I'm impatient to get the video of our WOW Besom Brigade performance at midday Sunday.  Will post link the minute I get it.  I'll also have a few photos when I can find the cord to download them from my camera.

Monday, February 11, 2008

Yes, We Can!

I guess I'm not a typical Obama supporter: (a) I'm not young and starry-eyed; (2) I'm not a new voter; I have voted in every election since 1964 when I became eligible to vote (you had to be 21 back then); and (3) I've consider myself a dedicated feminist since Second Wave Feminism came on the scene in the late '60s and early '70s.

I would love to have a woman president. I cried when Geraldine Ferraro was nominated for VP in 1984. I campaigned for the late Congresswoman Shirley Chisholm in her 1972 bid for the presidency.

I've read both of Barack Obama's books. I find him intelligent, articulate, and reflective, qualities not common to all candidates. I've been working on his campaign here in Marin County since April.

I don't agree with him on every issue. For instance, I do not support the death penalty under any circumstances. I do not support nuclear power or ethanol fuel. I do not think his health care plan is the best. I do not think insurance companies should be involved at all. However, I do think he's approachable and educable when it comes to some of these issues.

I don't think that changing one's mind equates with being wishy-washy. I think open-minded people can change their minds when they're given additional information or persuasive arguments. I respect people who change their minds for good reasons, not just because the direction of prevailing political winds have changed.

While it's true that he may not know, as Hillary supposedly does, "where all the bodies are buried," as one of my Feri friends puts it, I still think he knows how to communicate with people with different points of view.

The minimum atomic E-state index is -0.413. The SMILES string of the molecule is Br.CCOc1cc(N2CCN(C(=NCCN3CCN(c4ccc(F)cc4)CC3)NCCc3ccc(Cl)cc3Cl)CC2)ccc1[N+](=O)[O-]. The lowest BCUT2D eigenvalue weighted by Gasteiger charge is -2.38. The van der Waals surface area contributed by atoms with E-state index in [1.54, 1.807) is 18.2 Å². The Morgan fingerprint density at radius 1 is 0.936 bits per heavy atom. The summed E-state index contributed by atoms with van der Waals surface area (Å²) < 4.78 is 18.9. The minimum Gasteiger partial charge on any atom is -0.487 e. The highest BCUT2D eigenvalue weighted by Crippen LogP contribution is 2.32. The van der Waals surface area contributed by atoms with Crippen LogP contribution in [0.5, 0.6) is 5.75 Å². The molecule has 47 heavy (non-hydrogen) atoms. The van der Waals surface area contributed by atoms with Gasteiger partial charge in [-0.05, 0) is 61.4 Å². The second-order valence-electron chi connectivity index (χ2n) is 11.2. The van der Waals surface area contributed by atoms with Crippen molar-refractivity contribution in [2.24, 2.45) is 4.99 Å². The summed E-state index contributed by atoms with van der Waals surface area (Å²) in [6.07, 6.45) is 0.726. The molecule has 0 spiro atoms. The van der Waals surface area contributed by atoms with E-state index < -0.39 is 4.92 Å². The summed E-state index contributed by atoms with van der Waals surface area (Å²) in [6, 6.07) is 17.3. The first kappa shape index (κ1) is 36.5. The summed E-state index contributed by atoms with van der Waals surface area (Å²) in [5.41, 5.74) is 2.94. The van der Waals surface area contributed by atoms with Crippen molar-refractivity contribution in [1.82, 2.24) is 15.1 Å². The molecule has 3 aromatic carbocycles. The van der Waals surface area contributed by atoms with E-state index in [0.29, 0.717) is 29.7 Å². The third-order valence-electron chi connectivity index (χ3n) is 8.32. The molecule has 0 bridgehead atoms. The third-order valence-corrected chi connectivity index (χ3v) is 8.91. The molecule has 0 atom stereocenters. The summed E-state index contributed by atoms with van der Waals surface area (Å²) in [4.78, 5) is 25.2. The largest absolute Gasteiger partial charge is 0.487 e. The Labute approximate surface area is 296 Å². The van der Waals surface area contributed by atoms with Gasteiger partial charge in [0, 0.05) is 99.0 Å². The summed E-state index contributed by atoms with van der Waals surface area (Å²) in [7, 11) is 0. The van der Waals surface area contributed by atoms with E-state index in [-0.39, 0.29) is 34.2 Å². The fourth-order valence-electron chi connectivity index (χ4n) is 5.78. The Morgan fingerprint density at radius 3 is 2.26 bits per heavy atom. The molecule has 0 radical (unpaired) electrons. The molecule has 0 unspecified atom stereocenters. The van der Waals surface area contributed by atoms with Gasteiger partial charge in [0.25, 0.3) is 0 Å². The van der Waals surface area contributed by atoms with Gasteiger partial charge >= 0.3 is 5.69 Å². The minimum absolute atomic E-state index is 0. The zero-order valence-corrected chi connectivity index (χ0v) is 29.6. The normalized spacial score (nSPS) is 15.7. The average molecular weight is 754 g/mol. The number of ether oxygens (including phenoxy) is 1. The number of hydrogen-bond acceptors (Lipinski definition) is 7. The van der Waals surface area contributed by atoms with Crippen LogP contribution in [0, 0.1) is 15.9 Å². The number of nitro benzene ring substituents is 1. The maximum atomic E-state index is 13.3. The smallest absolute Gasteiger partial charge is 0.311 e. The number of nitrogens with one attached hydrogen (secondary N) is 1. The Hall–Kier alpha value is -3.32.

I consider him very liberal, yet he doesn't threaten more conservative folks. That's why so many centrists are comfortable voting for him.

His campaign has helped to mobilize so many young people and minorities to register and vote that I think that can only be a Good Thing.

On election day I stood at the freeway entrance waving signs for Obama with a 22-year-old woman and two musicians from the Freeway Philharmonic. The young woman, Emily, a Michigan native, had just moved here from North Carolina where she been graduated from college. Emily told me she felt this was the most important election in her lifetime. I've heard many other young people say the same. I feel this this may be the most important election in my lifetime as well.

I choose hope over fear and I support Barack Obama for President

Friday, February 08, 2008

Is Time Accelerating?

Does it feel to you as though the whole world is whizzing by while you're standing trying to keep your balance? It feels that way to me. Especially in the context of contemporary Paganism. What is it? Is it getting completely absorbed into the overculture? Is is selling out? Is it so trendy now that it's lost its edge? I have no answers, just lots of perplexity.

Saturday, February 02, 2008

Poem for the Feast of Brigit

Much as poetry makes my heart sing, it's not my gift. So in honor of my friend Oak's call for poetry in honor of the Feast of Shining Brigit, I've chosen a poem by one of my favorite poets, one I'm happy to call a dear friend and mentor, Patricia Monaghan. This is from her collection, Seasons of the Witch.

Praisesong for Her

She is a tree in a circle of stones.
She is a crossroad at noon.
She is a breeze in the red mountain ash.

She is a hill on a night without stars.
She is a tear of the sun.
She is the moon on the ripening grass.

She is a hawk in the circling sky.
She is the eye of a hound.
She is a fish in the river of glass.

She is a berry of red mountain ash.
She is a seed of bright grasses.
She is a stone in the river of glass.

She is the sigh as time passes.

May the blessings of bright Brigit shower you with light!